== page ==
Should Blacks Collect Racist Memorabilia?

100 Amazing Facts About the Negro: A case for saving imagery that worked in tandem with Jim Crow laws.

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One motif illustrates the history of evolution by showing the transmutation of a watermelon into a "coon." A sub-genre of lynching postcards also became popular, especially "The Dogwood Tree," depicting five black bodies hanging from one tree in Sabine County, Texas on June 22, 1908 (see slide show below). One accompanying caption says: "In the Sunny South, the Land of the Free,/Let the WHITE SUPREME forever be./Let this a warning to all negroes be,/Or they'll suffer the fate of the DOGWOOD TREE." It's no surprise that between 1889 and 1918, according to the NAACP's "Thirty Years of Lynching in the United States," more than 3,000 lynchings took place in the U.S., a reflection of the powerful effect these racist images had to justify otherwise decent people to commit the most horrific crimes. 

Meanwhile, images of the black people as childlike even extended to those living in Cuba and Puerto Rico following the Spanish-American War, as we can see in an 1899 illustration from Puck, included in the slide show below.

We should understand that this Sambo "art" is the way that anti-black racism found its daily existence, drowning out the actual nature and achievements of black people, and it explains why so many black thinkers and artists embarked upon "The New Negro" movement between 1900 and 1925, starting with Du Bois' exhibition of photographs of middle-class Negroes at the Paris Exposition of 1900. As Du Bois put it in Darkwater, "One cannot ignore the extraordinary fact that a world campaign beginning with the slave-trade and ending with the refusal to capitalize the word 'Negro,' leading through a passionate defense of slavery by attributing every bestiality to blacks and finally culminating in the evident modern profit which lies in degrading blacks -- all this has unconsciously trained millions of honest, modern men into the belief that black folk are sub-human," "a mass of despicable men, inhuman; at best, laughable; at worst, the meat of mobs and fury." 

Chromolithography and the American marketplace made anti-black racism a commodity, widely consumed in the most unconscious ways, reinforcing and reflecting the legalization of racism and the delimitations being systematically inflicted upon the rights of black citizens by the courts and Southern legislatures. As the historian Thomas Holt concludes in "Marking: Race, Race-making, and the Writing of History" (pdf), a brilliant analysis of the role of minstrelsy in naturalizing every day anti-black racism, "it is precisely within the ordinary and everyday that racialization has been most effective, where it makes race," a process "that fixes the meaning of one's self before one even had had the opportunity to live and make a self," "capable of communicating at a glance accumulated stores of racialized knowledge."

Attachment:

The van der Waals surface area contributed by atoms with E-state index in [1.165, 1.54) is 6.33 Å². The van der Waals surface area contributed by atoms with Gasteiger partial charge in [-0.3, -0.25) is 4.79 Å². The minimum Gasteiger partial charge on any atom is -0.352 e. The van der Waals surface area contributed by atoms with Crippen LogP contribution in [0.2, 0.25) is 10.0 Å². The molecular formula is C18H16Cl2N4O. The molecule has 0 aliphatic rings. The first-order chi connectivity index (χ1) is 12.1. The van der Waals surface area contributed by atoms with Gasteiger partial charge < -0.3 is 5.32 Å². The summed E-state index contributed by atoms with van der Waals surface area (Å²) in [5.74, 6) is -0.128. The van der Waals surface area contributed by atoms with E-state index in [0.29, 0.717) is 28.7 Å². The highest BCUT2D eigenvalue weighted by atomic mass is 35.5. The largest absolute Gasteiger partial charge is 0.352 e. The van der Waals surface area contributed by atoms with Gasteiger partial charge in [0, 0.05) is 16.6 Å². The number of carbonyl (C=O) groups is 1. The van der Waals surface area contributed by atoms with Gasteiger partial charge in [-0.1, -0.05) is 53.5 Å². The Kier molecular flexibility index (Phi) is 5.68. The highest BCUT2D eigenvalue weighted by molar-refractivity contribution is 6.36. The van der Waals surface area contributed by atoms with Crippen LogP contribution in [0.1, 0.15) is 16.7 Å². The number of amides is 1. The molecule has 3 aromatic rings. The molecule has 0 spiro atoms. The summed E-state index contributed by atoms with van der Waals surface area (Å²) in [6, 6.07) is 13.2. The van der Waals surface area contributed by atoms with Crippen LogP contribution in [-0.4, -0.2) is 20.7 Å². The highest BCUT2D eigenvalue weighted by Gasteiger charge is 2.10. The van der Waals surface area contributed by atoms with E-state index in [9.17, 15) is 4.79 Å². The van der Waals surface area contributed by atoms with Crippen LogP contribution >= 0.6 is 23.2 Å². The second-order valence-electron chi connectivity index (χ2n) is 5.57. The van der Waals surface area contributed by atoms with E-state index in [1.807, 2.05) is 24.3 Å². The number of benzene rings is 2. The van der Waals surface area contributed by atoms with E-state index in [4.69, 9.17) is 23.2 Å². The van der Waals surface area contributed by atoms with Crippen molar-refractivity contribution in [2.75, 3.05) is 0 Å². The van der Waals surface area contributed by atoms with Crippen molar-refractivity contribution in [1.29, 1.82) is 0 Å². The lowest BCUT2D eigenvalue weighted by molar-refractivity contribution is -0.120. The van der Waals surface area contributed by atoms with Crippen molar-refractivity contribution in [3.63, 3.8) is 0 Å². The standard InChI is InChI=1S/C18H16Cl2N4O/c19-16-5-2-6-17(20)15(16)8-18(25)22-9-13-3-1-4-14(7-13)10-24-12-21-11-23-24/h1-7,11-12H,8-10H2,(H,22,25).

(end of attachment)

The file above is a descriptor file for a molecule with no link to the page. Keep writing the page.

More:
To return to the question that Gail Deculus-Johnson poses in her brochure at Sable Images in Los Angeles -- why should we collect these racist artifacts? -- it would be good to turn to Du Bois for an answer. "In the fight against race prejudice," he explained in Darkwater, "we were facing age-long complexes sunk low largely to unconscious habit and irrational urge." And the shadow of these images still haunts every African-American's existence within American society, like ghosts of the Jim Crow past, because "it is at this level that race is reproduced long after its original historical stimulus -- the slave trade and slavery. It is at this level that seemingly rational and ordinary folk commit irrational and extraordinary acts," as Thomas Holt writes. 

In other words, these images are still very much with us, as one can see by examining the horrifically racist images of President Obama already collected at the Jim Crow Museum of Racist Memorabilia at Ferris State University, founded and curated by David Pilgrim. And we need to study these images in order to deflect the harm that they continue to inflict upon African Americans, at the deepest levels of the American unconscious.

This Friday, June 7, marks the 121st anniversary of a more immediate harm inflicted on a 30-year-old Creole man whose name would become associated with one of the most notorious cases in U.S. Supreme Court history. The reason he was jailed: sitting on a "Whites Only" car on a Louisiana railroad. His intention: deliberate. Even though he could pass for white, he announced he was black. In testing his state's Jim Crow law, he and the legal team behind him defied stereotypes. The legal opinions that followed reinforced them. Remember Homer Plessy this Friday and read about his case and other "Strange Faces of Jim Crow" here in next week's column.      

As always, you can find more "Amazing Facts About the Negro" on The Root, and check back each week as we count to 100.

Henry Louis Gates Jr. is the Alphonse Fletcher University Professor and the director of the W.E.B. Du Bois Institute for African and African-American Research at Harvard University. He is also the editor-in-chief of The Root. Follow him on Twitter and Facebook.

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Racist Memorabilia and Lynching Postcards: Jim Crow's Strange Face

From Sambo ads to Mammy jars to lynching postcards, the propaganda that reinforced segregation.

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